In the past, there was uncertainty if taxpayers could mark to market their derivatives held on income account under the general principles of profit computation. A recent Federal Court of Appeal decision allowed a taxpayer that was not a financial institution to use the mark-to-market method on the basis that it provided an accurate picture of the taxpayer’s income. To provide a clear framework for exercising the choice of using the mark-to-market method, the budget introduces an elective mark-to-market regime.
For taxation years beginning after March 21, 2017, taxpayers can elect to mark to market all of their eligible derivatives held on income account. The election will remain effective until it is revoked with the consent of the Minister of National Revenue. Generally, an eligible derivative will be any derivative held on income account that meets certain conditions, including that the derivative is valued in accordance with accounting principles at its fair value in a taxpayer’s audited financial statements or otherwise has a readily ascertainable fair market value. For eligible derivatives that were previously subject to tax on a realization basis, the recognition of any accrued gain or loss at the beginning of the first election year will be deferred until the derivative is disposed of.
In its simplest form, a straddle is a transaction in which a taxpayer concurrently enters into two or more positions – often derivative positions – that are expected to generate equal and offsetting gains and losses on account of income. The taxpayer then may attempt to benefit from a deferral of recognition of income on the “gain leg” or through a shifting of that gain to a tax-indifferent investor. Although straddle transactions are being challenged using certain judicial principles and existing provisions of the ITA, including the general anti-avoidance rule, these challenges can be time-consuming and costly. Accordingly, the budget proposes to introduce a specific anti-avoidance rule that targets straddle transactions.
A stop-loss rule will effectively defer the realization of any loss on the disposition of a position to the extent of any unrealized gain on an offsetting position. A gain in respect of an offsetting position would generally be unrealized where the offsetting position has not been disposed of and is not subject to mark-to-market taxation. For the purposes of the stop-loss rule, a position will generally be defined as including any interest in actively traded personal properties (e.g. commodities), as well as derivatives and certain debt obligations. An offsetting position with respect to a position held by a taxpayer will generally be a position that has the effect of eliminating all or substantially all of the taxpayer’s risk of loss and opportunity for gain or profit in respect of the position.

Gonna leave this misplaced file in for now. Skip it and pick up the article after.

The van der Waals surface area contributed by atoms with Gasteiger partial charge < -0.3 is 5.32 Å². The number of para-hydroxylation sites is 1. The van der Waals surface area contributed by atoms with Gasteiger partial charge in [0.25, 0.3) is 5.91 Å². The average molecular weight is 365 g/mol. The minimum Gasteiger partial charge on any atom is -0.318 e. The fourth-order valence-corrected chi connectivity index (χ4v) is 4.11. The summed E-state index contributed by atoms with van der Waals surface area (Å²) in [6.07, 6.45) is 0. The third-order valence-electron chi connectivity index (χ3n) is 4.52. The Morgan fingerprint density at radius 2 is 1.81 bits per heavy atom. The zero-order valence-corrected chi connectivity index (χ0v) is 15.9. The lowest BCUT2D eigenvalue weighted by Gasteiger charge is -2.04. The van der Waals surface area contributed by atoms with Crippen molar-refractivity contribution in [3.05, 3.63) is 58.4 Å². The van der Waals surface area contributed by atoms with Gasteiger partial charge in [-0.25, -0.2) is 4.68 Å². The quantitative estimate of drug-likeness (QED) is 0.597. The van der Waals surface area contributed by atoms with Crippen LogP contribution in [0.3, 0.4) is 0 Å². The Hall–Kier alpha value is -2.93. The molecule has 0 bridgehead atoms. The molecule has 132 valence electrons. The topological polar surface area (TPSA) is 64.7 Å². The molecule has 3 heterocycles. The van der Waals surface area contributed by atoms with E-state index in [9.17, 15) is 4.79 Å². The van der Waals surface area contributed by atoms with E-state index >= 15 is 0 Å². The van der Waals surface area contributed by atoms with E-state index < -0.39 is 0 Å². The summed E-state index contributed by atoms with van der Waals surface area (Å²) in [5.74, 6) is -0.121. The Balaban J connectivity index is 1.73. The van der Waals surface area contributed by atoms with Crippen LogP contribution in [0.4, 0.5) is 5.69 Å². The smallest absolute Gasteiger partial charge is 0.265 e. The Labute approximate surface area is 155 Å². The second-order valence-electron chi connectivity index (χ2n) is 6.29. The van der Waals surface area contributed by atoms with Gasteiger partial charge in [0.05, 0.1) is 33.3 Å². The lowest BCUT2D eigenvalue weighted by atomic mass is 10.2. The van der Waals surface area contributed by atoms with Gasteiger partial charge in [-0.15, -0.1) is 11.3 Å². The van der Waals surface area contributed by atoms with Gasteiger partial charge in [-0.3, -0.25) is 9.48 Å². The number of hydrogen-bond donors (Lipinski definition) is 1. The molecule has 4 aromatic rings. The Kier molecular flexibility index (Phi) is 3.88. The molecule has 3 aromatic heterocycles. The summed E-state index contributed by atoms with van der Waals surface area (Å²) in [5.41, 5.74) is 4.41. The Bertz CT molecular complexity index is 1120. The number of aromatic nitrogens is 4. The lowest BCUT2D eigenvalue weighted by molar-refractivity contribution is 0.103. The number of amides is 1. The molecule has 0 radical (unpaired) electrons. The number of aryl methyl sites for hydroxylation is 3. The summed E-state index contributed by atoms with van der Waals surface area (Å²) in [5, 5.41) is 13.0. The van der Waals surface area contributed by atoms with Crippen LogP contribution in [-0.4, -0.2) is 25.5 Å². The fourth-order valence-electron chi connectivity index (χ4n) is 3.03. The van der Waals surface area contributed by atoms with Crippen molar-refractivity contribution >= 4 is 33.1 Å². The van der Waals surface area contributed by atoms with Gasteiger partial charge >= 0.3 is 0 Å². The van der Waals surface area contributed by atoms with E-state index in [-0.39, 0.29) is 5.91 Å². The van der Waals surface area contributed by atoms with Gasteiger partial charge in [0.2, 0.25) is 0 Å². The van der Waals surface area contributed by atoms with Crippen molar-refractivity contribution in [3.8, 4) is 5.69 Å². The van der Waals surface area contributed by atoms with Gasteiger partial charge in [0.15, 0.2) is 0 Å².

The stop-loss rule will be subject to a number of exceptions and will apply to any loss realized on a position entered into after March 21, 2017.
Taxpayers in certain designated professions (accountants, dentists, lawyers, medical doctors, veterinarians and chiropractors) may elect to exclude the value of work in progress (WIP) in computing their income. This election effectively allows such taxpayers to defer tax by deducting costs associated with WIP in advance of the matching revenue inclusion.
For taxation years that begin after March 21, 2017, the budget proposes to restrict the ability to deduct the cost of WIP, subject to a transitional period. For the first taxation year that begins after March 21, 2017, in computing income, 50% of the lesser of the cost of the WIP and its fair market value will be allowed as a deduction. For subsequent taxation years, 100% of the lesser of the cost of WIP and its fair market value will be required to be included in income.
Investment Fund Mergers
Merger of switch corporations into mutual fund trusts
Canadian mutual funds can be in the legal form of a trust or a corporation. Switch corporations are mutual fund corporations with multiple classes of shares, where typically each class is a distinct investment fund.